Do Sleep Meds Lead to Early Death?
By theprofhypo on March 06, 2012
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A study which recently appeared in the British Medical Journal compared 10,500 adults who took hypnotic sleeping pills -- including Ambien, Lunesta and Restoril -- with people who did not. Those who took 18 pills or fewer a year had a 3.5 times increased risk of early death. The risk was five times greater for those who took three or more pills a week. Are findings acurate? Are you at risk?
A recent study about sleeping pills being linked to a shorter lifespan has many of us tossing and turning. The study, Hypnotics' association with mortality or cancer, which appeared in the British Medical Journal, compared 10,500 adults who took hypnotic sleeping pills -- including Ambien, Lunesta and Restoril -- with people who did not. Those who took 18 pills or fewer a year had a 3.5 times increased risk of early death. The risk was five times greater for those who took three or more pills a week.
Photo by emagineart (Flickr).
For heavy users, the cancer risk was 35 percent higher -- and was higher than the risk for smokers, the study found. In addition to risk of early death, those taking sleeping pills had higher rates of asthma, cardiovascular disease, obesity and high blood pressure.
Researchers claim their results were based on observational data and they aren't able to conclude that the sleeping pills contributed to the increased risk of death.
"What our study shows is that sleeping pills are hazardous to your health and might cause death by contributing to the occurrence of cancer, heart disease and other ailments," says study author Dr. Daniel F. Kripke, of the Viterbi Family Sleep Center at Scripps Health in San Diego, in a statement to the media.
But other sleep experts point to flaws in the study -- it has a relatively small sample size and there's no way to control for other variables that could result in more deaths. The control group didn't suffer from sleep problems, and the study didn't control for psychiatric disorders such as depression, anxiety and other emotional factors because of confidentiality laws.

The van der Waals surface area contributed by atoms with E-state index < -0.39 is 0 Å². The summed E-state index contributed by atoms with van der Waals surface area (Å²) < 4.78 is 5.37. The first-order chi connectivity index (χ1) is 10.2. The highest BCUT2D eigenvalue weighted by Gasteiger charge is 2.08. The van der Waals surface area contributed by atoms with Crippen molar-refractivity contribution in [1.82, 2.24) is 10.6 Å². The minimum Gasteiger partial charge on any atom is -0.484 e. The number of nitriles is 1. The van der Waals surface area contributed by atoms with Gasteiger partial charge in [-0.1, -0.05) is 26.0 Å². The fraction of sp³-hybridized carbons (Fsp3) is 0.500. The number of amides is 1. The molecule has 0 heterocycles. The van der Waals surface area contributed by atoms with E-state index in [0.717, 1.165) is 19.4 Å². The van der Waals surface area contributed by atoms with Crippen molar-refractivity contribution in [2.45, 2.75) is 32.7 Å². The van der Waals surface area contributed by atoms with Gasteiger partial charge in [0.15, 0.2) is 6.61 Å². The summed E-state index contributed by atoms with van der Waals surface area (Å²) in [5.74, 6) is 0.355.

"Their methodology was flawed and their control groups compare apples and oranges," Dr. Russell Rosenberg, chairman of National Sleep Foundation and director of the Atlanta School of Sleep Medicine told CNN.
Researchers got the same results when they analyzed the data several different ways -- taking into account age, sex, weight and lifestyle -- and the outcome remained the same.
"More research is need to know exactly why sleeping pills are causing early death, but we believe the risks of taking sleeping pills outweigh the benefits," says Kripke.
Sanofi-Aventis, the maker of Ambien, says Ambien has 17 years of real-world experience and is safe and effective when prescribed and taken according to its labeling. So, with this in mind, what's a girl to do? There's no doubt that sleeping pills have risks and must be used cautiously. But recent studies show that 3 in 10 women take sleep medication at least a few nights a week.
If you take sleep medication, either every night or once in a while, take note:
- Talk to your doctor about your dose and how it's working for you
- Look into cognitive behavioral therapy. Research finds that CBT has the best long-term benefits for insomnia and even outperforms medication after a few months. To learn more, contact the Society of Behavioral Sleep Medicine
- If you decide to stop taking your medication, do it under the supervision of a doctor to avoid withdrawal effects
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